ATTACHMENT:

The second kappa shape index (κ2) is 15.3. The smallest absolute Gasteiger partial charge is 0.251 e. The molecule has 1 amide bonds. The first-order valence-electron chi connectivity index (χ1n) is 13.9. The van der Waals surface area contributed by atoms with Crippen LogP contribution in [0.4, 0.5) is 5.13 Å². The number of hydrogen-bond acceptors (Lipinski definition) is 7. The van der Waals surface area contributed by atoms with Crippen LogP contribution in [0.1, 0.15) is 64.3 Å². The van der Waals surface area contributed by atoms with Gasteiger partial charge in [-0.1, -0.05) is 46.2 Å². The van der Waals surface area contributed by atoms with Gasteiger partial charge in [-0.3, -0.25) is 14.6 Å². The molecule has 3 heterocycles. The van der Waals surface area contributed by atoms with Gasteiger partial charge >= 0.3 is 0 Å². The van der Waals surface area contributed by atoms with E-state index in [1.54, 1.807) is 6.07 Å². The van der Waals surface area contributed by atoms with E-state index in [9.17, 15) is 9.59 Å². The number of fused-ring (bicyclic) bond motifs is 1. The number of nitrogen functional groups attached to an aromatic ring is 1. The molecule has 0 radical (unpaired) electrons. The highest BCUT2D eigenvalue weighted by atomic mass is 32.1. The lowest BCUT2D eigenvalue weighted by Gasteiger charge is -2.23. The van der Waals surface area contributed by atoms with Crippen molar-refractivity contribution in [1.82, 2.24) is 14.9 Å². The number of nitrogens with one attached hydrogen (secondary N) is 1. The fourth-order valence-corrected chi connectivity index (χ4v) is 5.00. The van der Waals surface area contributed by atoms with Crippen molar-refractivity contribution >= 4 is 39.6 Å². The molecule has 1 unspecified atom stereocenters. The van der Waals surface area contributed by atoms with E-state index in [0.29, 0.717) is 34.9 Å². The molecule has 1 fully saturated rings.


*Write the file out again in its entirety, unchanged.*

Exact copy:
The second kappa shape index (κ2) is 15.3. The smallest absolute Gasteiger partial charge is 0.251 e. The molecule has 1 amide bonds. The first-order valence-electron chi connectivity index (χ1n) is 13.9. The van der Waals surface area contributed by atoms with Crippen LogP contribution in [0.4, 0.5) is 5.13 Å². The number of hydrogen-bond acceptors (Lipinski definition) is 7. The van der Waals surface area contributed by atoms with Crippen LogP contribution in [0.1, 0.15) is 64.3 Å². The van der Waals surface area contributed by atoms with Gasteiger partial charge in [-0.1, -0.05) is 46.2 Å². The van der Waals surface area contributed by atoms with Gasteiger partial charge in [-0.3, -0.25) is 14.6 Å². The molecule has 3 heterocycles. The van der Waals surface area contributed by atoms with Gasteiger partial charge >= 0.3 is 0 Å². The van der Waals surface area contributed by atoms with E-state index in [1.54, 1.807) is 6.07 Å². The van der Waals surface area contributed by atoms with E-state index in [9.17, 15) is 9.59 Å². The number of fused-ring (bicyclic) bond motifs is 1. The number of nitrogen functional groups attached to an aromatic ring is 1. The molecule has 0 radical (unpaired) electrons. The highest BCUT2D eigenvalue weighted by atomic mass is 32.1. The lowest BCUT2D eigenvalue weighted by Gasteiger charge is -2.23. The van der Waals surface area contributed by atoms with Crippen molar-refractivity contribution in [1.82, 2.24) is 14.9 Å². The number of nitrogens with one attached hydrogen (secondary N) is 1. The fourth-order valence-corrected chi connectivity index (χ4v) is 5.00. The van der Waals surface area contributed by atoms with Crippen molar-refractivity contribution >= 4 is 39.6 Å². The molecule has 1 unspecified atom stereocenters. The van der Waals surface area contributed by atoms with E-state index in [0.29, 0.717) is 34.9 Å². The molecule has 1 fully saturated rings.